A resource that brought me success in bringing this type of learning to my students is an Interactive Notebook model that we used for every subject. This is a basic tool and template that can increase the cultural responsiveness of your classroom. We built each notebook together as we responded to the specific lessons that we were required to learn. Each student’s notebook was unique to that student, and it became the ultimate test study guide. No textbook or tedious study guide needed to accompany it. Fluff and glitter? Try it out and you tell me!
Retta London is an award-winning, now retired, Michigan teacher. Her blog and TpT shop are both named for Rainbow City, the classroom community she shared with her third, fourth, and fifth grade students for many magical years. Retta has been a frequent presenter at local, state, and national conferences, as well as a volunteer in her home district.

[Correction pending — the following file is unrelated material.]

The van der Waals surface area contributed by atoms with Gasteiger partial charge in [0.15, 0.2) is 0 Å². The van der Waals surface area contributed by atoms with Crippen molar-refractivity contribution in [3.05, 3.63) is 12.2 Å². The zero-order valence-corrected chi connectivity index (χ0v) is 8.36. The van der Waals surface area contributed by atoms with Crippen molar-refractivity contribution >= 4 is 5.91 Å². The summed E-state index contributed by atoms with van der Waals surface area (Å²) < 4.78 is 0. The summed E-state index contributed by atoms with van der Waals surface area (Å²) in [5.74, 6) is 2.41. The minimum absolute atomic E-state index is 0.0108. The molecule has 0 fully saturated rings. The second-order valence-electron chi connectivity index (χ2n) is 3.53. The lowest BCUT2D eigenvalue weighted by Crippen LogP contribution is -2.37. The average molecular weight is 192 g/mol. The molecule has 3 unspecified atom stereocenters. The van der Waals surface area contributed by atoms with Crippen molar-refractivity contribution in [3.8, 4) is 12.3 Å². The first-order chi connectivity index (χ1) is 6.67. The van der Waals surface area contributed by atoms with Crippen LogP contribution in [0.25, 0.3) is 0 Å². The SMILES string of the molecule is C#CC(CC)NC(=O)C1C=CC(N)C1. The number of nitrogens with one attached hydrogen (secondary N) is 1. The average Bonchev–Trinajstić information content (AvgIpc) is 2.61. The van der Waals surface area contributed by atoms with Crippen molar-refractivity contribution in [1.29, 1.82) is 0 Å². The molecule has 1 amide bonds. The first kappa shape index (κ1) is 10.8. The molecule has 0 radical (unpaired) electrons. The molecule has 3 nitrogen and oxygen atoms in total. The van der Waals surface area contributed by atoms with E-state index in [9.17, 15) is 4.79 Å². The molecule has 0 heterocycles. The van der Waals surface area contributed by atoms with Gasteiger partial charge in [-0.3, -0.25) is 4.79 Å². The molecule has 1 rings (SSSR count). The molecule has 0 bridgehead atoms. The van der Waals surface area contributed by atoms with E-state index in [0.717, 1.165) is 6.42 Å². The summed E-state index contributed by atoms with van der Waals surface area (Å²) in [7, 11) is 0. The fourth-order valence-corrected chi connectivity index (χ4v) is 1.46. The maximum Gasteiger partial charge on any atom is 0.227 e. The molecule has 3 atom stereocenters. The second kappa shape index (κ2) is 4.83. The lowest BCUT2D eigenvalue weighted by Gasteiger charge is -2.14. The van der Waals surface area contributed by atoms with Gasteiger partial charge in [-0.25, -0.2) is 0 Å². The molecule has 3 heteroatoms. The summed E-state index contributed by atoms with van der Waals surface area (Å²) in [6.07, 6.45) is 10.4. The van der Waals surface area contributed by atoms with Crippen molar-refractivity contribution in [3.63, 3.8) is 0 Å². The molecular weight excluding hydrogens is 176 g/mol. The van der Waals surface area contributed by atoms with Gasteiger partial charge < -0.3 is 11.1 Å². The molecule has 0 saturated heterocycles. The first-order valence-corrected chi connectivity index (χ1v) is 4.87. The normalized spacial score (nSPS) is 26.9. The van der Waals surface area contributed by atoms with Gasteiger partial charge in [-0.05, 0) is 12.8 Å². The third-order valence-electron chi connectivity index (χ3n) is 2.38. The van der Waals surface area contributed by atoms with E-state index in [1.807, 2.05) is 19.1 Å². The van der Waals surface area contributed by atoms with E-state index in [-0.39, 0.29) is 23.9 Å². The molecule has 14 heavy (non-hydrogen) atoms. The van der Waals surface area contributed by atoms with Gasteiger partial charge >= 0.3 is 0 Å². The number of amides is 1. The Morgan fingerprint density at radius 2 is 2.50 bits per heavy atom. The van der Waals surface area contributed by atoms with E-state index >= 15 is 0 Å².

At Rainbow City Learning on TpT, you will find resources for upper elementary that are grounded in research and kid-approved. Rainbow City Learning offers creativity and fun served with rigor and attention to learning standards! You can also connect with Retta on Facebook, Pinterest, and Instagram @rainbowcitylearning.